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Photoevaporation denotes the process where energetic radiation ionises gas and causes it to disperse away from the ionising source. This typically refers to an astrophysical context where ultraviolet radiation from hot stars acts on clouds of material such as molecular clouds, protoplanetary disks, or planetary atmospheres.[1][2][3]

Molecular clouds[edit]

Eagle nebula pillars being photoevaporated

One of the most obvious manifestations of astrophysical photoevaporation is seen in the eroding structures of molecular clouds as luminous stars are born within.[4]

Planets and atmospheres[edit]

A planet can be stripped of its atmosphere (or parts of the atmosphere) due to high energy photons and other electromagnetic radiation. If a photon interacts with an atmospheric molecule, the molecule is accelerated and its temperature increased. If sufficient energy is provided, the molecule or atom may reach the escape velocity of the planet and "evaporate" into space. The lower the mass number of the gas, the higher the velocity obtained by interaction with a photon. Thus hydrogen is the gas which is most prone to photoevaporation.

Protoplanetary disks[edit]

Photoevaporation occurring to a protoplanetary disk due to the presence of a nearby O-type star

Protoplanetary disks can be dispersed by stellar wind and heating due to incident electromagnetic radiation. The radiation interacts with matter and thus accelerates it outwards. This effect is only noticeable when there is sufficient radiation strength, such as coming from nearby O and B type stars or when the central protostar commences nuclear fusion.

The disk is composed of gas and dust. The gas, consisting mostly of light elements such as hydrogen and helium, is mainly affected by the effect, causing the ratio between dust and gas to increase.

Radiation from the central star excites particles in the accretion disk. The irradiation of the disk gives rise to a stability length scale known as the gravitational radius (). Outside of the gravitational radius, particles can become sufficiently excited to escape the gravity of the disk, and evaporate. After 106 – 107 years, the viscous accretion rates fall below the photoevaporation rates at . A gap then opens around , the inner disk drains onto the central star, or spreads to and evaporates. An inner hole extending to is produced. Once an inner hole forms, the outer disk is very rapidly cleared.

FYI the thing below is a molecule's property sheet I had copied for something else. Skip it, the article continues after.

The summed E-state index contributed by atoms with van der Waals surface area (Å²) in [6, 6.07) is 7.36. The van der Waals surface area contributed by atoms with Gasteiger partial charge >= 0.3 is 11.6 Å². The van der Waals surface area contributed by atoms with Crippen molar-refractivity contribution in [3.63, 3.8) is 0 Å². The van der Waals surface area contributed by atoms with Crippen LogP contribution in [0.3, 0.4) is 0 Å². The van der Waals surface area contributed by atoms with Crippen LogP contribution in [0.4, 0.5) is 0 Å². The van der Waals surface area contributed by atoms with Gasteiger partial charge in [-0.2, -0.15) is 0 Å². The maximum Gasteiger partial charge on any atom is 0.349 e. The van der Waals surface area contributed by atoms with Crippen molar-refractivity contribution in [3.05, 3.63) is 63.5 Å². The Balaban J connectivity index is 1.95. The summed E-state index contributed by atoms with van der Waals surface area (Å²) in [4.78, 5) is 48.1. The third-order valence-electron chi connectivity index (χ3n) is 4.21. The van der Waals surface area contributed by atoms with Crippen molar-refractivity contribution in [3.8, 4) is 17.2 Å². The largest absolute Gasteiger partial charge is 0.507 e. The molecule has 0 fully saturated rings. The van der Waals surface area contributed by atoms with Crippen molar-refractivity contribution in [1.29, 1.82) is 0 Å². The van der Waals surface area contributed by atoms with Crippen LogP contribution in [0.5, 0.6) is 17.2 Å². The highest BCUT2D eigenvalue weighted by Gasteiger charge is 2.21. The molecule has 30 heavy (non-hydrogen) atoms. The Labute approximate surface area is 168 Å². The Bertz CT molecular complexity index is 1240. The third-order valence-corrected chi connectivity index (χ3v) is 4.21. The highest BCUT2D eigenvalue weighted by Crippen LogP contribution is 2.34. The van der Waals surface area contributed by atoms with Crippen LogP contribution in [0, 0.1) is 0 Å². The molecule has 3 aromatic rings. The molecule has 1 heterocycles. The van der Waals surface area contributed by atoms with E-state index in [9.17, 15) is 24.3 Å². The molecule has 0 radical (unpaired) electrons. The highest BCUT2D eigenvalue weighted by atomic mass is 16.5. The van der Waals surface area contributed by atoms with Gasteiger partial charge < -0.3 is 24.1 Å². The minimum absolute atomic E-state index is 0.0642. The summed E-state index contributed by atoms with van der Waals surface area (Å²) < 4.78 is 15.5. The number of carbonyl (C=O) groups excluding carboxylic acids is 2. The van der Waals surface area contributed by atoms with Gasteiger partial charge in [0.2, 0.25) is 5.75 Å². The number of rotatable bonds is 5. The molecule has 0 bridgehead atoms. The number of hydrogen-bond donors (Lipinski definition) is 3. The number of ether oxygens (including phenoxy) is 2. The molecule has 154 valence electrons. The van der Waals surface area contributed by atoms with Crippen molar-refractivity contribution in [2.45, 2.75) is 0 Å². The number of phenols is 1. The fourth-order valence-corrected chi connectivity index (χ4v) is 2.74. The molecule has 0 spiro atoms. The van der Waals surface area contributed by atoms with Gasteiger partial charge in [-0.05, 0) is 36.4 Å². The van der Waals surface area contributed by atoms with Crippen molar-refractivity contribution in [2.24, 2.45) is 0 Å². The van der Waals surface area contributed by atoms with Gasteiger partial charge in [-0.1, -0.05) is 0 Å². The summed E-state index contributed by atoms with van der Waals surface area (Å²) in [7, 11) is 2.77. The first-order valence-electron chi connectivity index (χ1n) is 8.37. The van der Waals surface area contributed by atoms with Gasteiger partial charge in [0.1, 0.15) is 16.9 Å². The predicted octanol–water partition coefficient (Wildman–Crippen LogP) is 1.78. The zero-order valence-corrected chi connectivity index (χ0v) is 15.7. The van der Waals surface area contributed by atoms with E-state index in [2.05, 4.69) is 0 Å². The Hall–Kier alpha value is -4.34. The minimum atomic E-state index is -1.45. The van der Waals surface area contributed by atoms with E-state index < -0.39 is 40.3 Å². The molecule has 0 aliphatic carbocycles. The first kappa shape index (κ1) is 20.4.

The formula for the gravitational radius of the disk is[5]

where is the ratio of specific heats (= 5/3 for a monatomic gas), the universal gravitational constant, the mass of the central star, the mass of the Sun, the mean weight of the gas, Boltzmann constant, is the temperature of the gas and AU the Astronomical Unit.

Because of this effect, the presence of massive stars in a star-forming region is thought to have a great effect on planet formation from the disk around a young stellar object, though it is not yet clear if this effect decelerates or accelerates it.


  1. ^ Mellema, G.; Raga, A. C.; Canto, J.; Lundqvist, P.; Balick, B.; Steffen, W.; Noriega-Crespo, A. (1998). "Photo-evaporation of clumps in planetary nebulae". Astronomy and Astrophysics. 331: 335. arXiv:astro-ph/9710205. Bibcode:1998A&A...331..335M.
  2. ^ Owen, James E.; Ercolano, Barbara; Clarke, Cathie J. (2011). "Protoplanetary disc evolution and dispersal: The implications of X-ray photoevaporation". Monthly Notices of the Royal Astronomical Society. 412: 13. arXiv:1010.0826. Bibcode:2011MNRAS.412...13O. doi:10.1111/j.1365-2966.2010.17818.x.
  3. ^ Wu, Yanqin; Lithwick, Yoram (2013). "Density and Eccentricity of Kepler Planets". The Astrophysical Journal. 772: 74. arXiv:1210.7810. Bibcode:2013ApJ...772...74W. doi:10.1088/0004-637X/772/1/74.
  4. ^ Hester, J. J.; Scowen, P. A.; Sankrit, R.; Lauer, T. R.; Ajhar, E. A.; Baum, W. A.; Code, A.; Currie, D. G.; Danielson, G. E.; Ewald, S. P.; Faber, S. M.; Grillmair, C. J.; Groth, E. J.; Holtzman, J. A.; Hunter, D. A.; Kristian, J.; Light, R. M.; Lynds, C. R.; Monet, D. G.; O'Neil, E. J.; Shaya, E. J.; Seidelmann, P. K.; Westphal, J. A. (1996). "Hubble Space Telescope WFPC2 Imaging of M16: Photoevaporation and Emerging Young Stellar Objects". Astronomical Journal. 111: 2349. Bibcode:1996AJ....111.2349H. doi:10.1086/117968.
  5. ^ Liffman, Kurt (2003). "The Gravitational Radius of an Irradiated Disk". Publications of the Astronomical Society of Australia. 20 (4): 337. Bibcode:2003PASA...20..337L. doi:10.1071/AS03019.